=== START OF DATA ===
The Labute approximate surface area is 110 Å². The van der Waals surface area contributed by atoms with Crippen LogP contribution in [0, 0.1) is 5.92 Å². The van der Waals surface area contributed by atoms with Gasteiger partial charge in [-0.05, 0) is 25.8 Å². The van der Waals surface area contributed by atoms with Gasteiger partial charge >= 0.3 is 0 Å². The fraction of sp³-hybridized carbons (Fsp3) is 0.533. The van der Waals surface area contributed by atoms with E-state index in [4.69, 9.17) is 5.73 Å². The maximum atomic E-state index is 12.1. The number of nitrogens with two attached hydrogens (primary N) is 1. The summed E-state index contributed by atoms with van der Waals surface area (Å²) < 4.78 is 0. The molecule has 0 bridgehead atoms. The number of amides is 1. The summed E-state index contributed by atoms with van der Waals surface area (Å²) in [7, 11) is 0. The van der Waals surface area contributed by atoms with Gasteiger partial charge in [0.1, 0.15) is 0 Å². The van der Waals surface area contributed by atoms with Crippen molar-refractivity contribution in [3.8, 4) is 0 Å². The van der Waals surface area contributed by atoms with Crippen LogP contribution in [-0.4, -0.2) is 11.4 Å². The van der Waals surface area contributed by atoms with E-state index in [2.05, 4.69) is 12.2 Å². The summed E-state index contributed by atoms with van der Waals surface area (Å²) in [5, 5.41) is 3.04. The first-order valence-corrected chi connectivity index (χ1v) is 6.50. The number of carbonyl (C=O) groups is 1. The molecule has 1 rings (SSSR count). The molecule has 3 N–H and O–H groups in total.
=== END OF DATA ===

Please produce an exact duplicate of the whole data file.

The Labute approximate surface area is 110 Å². The van der Waals surface area contributed by atoms with Crippen LogP contribution in [0, 0.1) is 5.92 Å². The van der Waals surface area contributed by atoms with Gasteiger partial charge in [-0.05, 0) is 25.8 Å². The van der Waals surface area contributed by atoms with Gasteiger partial charge >= 0.3 is 0 Å². The fraction of sp³-hybridized carbons (Fsp3) is 0.533. The van der Waals surface area contributed by atoms with E-state index in [4.69, 9.17) is 5.73 Å². The maximum atomic E-state index is 12.1. The number of nitrogens with two attached hydrogens (primary N) is 1. The summed E-state index contributed by atoms with van der Waals surface area (Å²) < 4.78 is 0. The molecule has 0 bridgehead atoms. The number of amides is 1. The summed E-state index contributed by atoms with van der Waals surface area (Å²) in [7, 11) is 0. The van der Waals surface area contributed by atoms with Gasteiger partial charge in [0.1, 0.15) is 0 Å². The van der Waals surface area contributed by atoms with Crippen molar-refractivity contribution in [3.8, 4) is 0 Å². The van der Waals surface area contributed by atoms with Crippen LogP contribution in [-0.4, -0.2) is 11.4 Å². The van der Waals surface area contributed by atoms with E-state index in [2.05, 4.69) is 12.2 Å². The summed E-state index contributed by atoms with van der Waals surface area (Å²) in [5, 5.41) is 3.04. The first-order valence-corrected chi connectivity index (χ1v) is 6.50. The number of carbonyl (C=O) groups is 1. The molecule has 1 rings (SSSR count). The molecule has 3 N–H and O–H groups in total.